زنون تتراکسید

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زنون تتراکسید
Xenon tetroxide Space-filling model of the xenon tetroxide molecule
ساختار
شکل مولکولی Tetrahedral[۱]
گشتاور دوقطبی 0 D
خصوصیات
فرمول مولکولی XeO4
جرم مولی 195.29 g mol−1
شکل ظاهری Yellow solid below −36°C
چگالی ? g cm−3 solid
دمای ذوب −35.9 °C
دمای جوش
‎0 °C[۲]
ترموشیمی
? J.K−1.mol−1
+153.5 kcal mol−1 [۳]
خطرات
طبقه‌بندی ئی‌یو Explosive (E)
ترکیبات مرتبط
ترکیبات مرتبط Perxenic acid
زنون تری‌اکسید
به استثنای جایی که اشاره شده‌است در غیر این صورت، داده‌ها برای مواد به وضعیت استانداردشان داده شده‌اند (در 25 °C (۷۷ °F)، ۱۰۰ kPa)
 N (بررسی) (چیست: ✔Y/N؟)
Infobox references

زنون تتراکسید (به انگلیسی: Xenon tetroxide) با فرمول شیمیایی XeO۴ یک ترکیب شیمیایی است. که جرم مولی آن ۱۹۵٫۲۹ g/mol می‌باشد. شکل ظاهری این ترکیب، بلورهای جامد بی‌رنگ است.

جستارهای وابسته[ویرایش]

منابع[ویرایش]

  1. G. Gundersen, K. Hedberg, J. L.Huston (1970). "Molecular Structure of Xenon Tetroxide, XeO4". J. Chem. Phys. 52 (2): 812–815. doi:10.1063/1.1673060.
  2. Lide, David R. (1998). Handbook of Chemistry and Physics (87 ed.). Boca Raton, FL: CRC Press. p. 494. ISBN 0-8493-0594-2.
  3. Gunn, Stuart R. (1965). "The Heat of Formation of Xenon Tetroxide1". Journal of the American Chemical Society. 87 (10): 2290–2291. doi:10.1021/ja01088a038. ISSN 0002-7863.
  • «IUPAC GOLD BOOK». دریافت‌شده در ۱۸ مارس ۲۰۱۲.

ترکیبات زنون

Xenon tetroxide
Xenon tetroxide
Space-filling model of the xenon tetroxide molecule
Names
IUPAC names
Xenon tetraoxide
Xenon(VIII) oxide
Other names
Xenon tetroxide
Perxenic anhydride
Identifiers
3D model (JSmol)
ChemSpider
Properties
XeO4
Molar mass 195.29 g mol−1
Appearance Yellow solid below −36°C
Density ?
Melting point −35.9 °C (−32.6 °F; 237.2 K)
Boiling point 0 °C (32 °F; 273 K) [1]
reacts
Structure
Tetrahedral[2]
0 D
Thermochemistry
? J.K−1.mol−1
+153.5 kcal mol−1 [3]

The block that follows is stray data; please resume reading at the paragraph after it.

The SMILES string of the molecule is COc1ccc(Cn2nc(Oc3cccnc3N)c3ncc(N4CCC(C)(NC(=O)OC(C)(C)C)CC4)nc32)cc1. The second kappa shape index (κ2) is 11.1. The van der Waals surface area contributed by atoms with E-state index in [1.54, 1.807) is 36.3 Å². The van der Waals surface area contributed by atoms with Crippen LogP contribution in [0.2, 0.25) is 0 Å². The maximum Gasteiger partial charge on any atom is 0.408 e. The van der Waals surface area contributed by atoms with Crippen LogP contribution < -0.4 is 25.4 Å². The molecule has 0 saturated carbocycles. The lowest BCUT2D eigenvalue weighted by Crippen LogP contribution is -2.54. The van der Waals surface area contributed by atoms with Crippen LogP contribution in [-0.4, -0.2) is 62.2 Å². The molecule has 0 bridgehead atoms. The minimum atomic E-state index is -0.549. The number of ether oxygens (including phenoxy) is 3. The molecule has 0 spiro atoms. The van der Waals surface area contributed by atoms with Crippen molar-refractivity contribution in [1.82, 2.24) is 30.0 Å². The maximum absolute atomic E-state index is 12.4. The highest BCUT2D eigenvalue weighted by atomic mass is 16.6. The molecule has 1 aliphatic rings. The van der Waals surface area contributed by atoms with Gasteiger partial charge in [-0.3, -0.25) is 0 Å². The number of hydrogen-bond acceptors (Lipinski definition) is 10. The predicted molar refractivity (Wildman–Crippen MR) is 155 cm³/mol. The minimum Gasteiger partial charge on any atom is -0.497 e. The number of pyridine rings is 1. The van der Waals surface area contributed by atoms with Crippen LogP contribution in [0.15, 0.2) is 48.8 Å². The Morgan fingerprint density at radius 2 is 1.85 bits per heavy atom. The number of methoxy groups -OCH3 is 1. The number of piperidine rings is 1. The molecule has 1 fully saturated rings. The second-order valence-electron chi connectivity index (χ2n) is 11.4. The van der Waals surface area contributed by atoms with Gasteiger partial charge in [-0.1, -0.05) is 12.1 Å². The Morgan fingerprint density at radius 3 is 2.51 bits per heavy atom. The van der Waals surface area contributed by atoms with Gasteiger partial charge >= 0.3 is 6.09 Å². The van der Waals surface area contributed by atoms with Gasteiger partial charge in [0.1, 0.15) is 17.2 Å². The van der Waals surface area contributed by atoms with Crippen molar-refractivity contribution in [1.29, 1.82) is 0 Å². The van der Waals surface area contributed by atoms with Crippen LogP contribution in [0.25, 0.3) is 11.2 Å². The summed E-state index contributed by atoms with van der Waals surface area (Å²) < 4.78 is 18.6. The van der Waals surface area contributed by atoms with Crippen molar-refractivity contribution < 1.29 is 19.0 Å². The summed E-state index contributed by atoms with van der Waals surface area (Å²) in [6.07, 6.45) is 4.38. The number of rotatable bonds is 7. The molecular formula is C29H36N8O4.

Hazards
Main hazards powerful explosive
Related compounds
Related compounds
Perxenic acid
Xenon trioxide
Except where otherwise noted, data are given for materials in their standard state (at 25 °C [77 °F], 100 kPa).
☒N verify (what is ☑Y☒N ?)
Infobox references

Xenon tetroxide is a chemical compound of xenon and oxygen with molecular formula XeO4, remarkable for being a relatively stable compound of a noble gas. It is a yellow crystalline solid that is stable below −35.9 °C (-33 F°); above that temperature it is very prone to exploding and decomposing into elemental xenon and oxygen (O2).[4][5]

All eight valence electrons of xenon are involved in the bonds with the oxygen, and the oxidation state of the xenon atom is +8. Oxygen is the only element that can bring xenon up to its highest oxidation state; even fluorine can only give XeF6 (+6). Two other short-lived xenon compounds with an oxidation state of +8, XeO3F2 and XeO2F4, are accessible by the reaction of xenon tetroxide with xenon hexafluoride. XeO3F2 and XeO2F4 can be detected with mass spectrometry. The perxenates are also compounds where xenon has the +8 oxidation state.

Reactions

At temperatures above −35.9 °C, xenon tetroxide is very prone to explosion, decomposing into xenon gas and oxygen with ΔH = −643 kJ/mol:

XeO4 → Xe + 2 O2

Xenon tetroxide dissolves in water to form perxenic acid and in alkalis to form perxenate salts:

XeO4 + 2 H2O → H4XeO6
XeO4 + 4 NaOH → Na4XeO6 + 2 H2O

Xenon tetroxide can also react with xenon hexafluoride to give xenon oxyfluorides:

XeO4 + XeF6 → XeOF4 + XeO3F2
XeO4 + 2XeF6 → XeO2F4 + 2 XeOF4

Synthesis

All syntheses start from the perxenates, which are accessible from the xenates through two methods. One is the disproportionation of xenates to perxenates and xenon:

2 HXeO4 + 2 OH → XeO64− + Xe + O2 + 2 H2O

The other is oxidation of the xenates with ozone in basic solution:

HXeO4 + O3 + 3 OH → XeO64− + O2 + 2 H2O

Barium perxenate is reacted with sulfuric acid and the unstable perxenic acid is dehydrated to give xenon tetroxide:[6]

Ba
2
XeO
6
+ 2 H
2
SO
4
→ 2 BaSO
4
+ H
4
XeO
6
H
4
XeO
6
→ 2 H
2
O
+ XeO
4

Any excess perxenic acid slowly undergoes a decomposition reaction to xenic acid and oxygen:

2 H
4
XeO
6
O
2
+ 2 H
2
XeO
4
+ 2 H
2
O

References

  1. ^ Lide, David R. (1998). Handbook of Chemistry and Physics (87 ed.). Boca Raton, Florida: CRC Press. p. 494. ISBN 0-8493-0594-2.
  2. ^ G. Gundersen; K. Hedberg; J. L.Huston (1970). "Molecular Structure of Xenon Tetroxide, XeO4". J. Chem. Phys. 52 (2): 812–815. doi:10.1063/1.1673060.
  3. ^ Gunn, S. R. (May 1965). "The Heat of Formation of Xenon Tetroxide". Journal of the American Chemical Society. 87 (10): 2290–2291. doi:10.1021/ja01088a038.
  4. ^ H.Selig , J. G. Malm , H. H. Claassen , C. L. Chernick , J. L. Huston (1964). "Xenon tetroxide -Preparation + Some Properties". Science. 143 (3612): 1322–3. doi:10.1126/science.143.3612.1322. JSTOR 1713238. PMID 17799234.CS1 maint: multiple names: authors list (link)
  5. ^ J. L. Huston; M. H. Studier; E.N. Sloth (1964). "Xenon tetroxide - Mass Spectrum". Science. 143 (3611): 1162–3. doi:10.1126/science.143.3611.1161-a. JSTOR 1712675. PMID 17833897.
  6. ^ A. Earnshaw; Norman Greenwood (1997). Chemistry of the Elements (2nd ed.). Elsevier. p. 901. ISBN 9780080501093.
  • Lide, D. R., ed. (2002). CRC Handbook of Chemistry and Physics (83rd ed.). Boca Raton, FL: CRC Press. ISBN 0-8493-0483-0.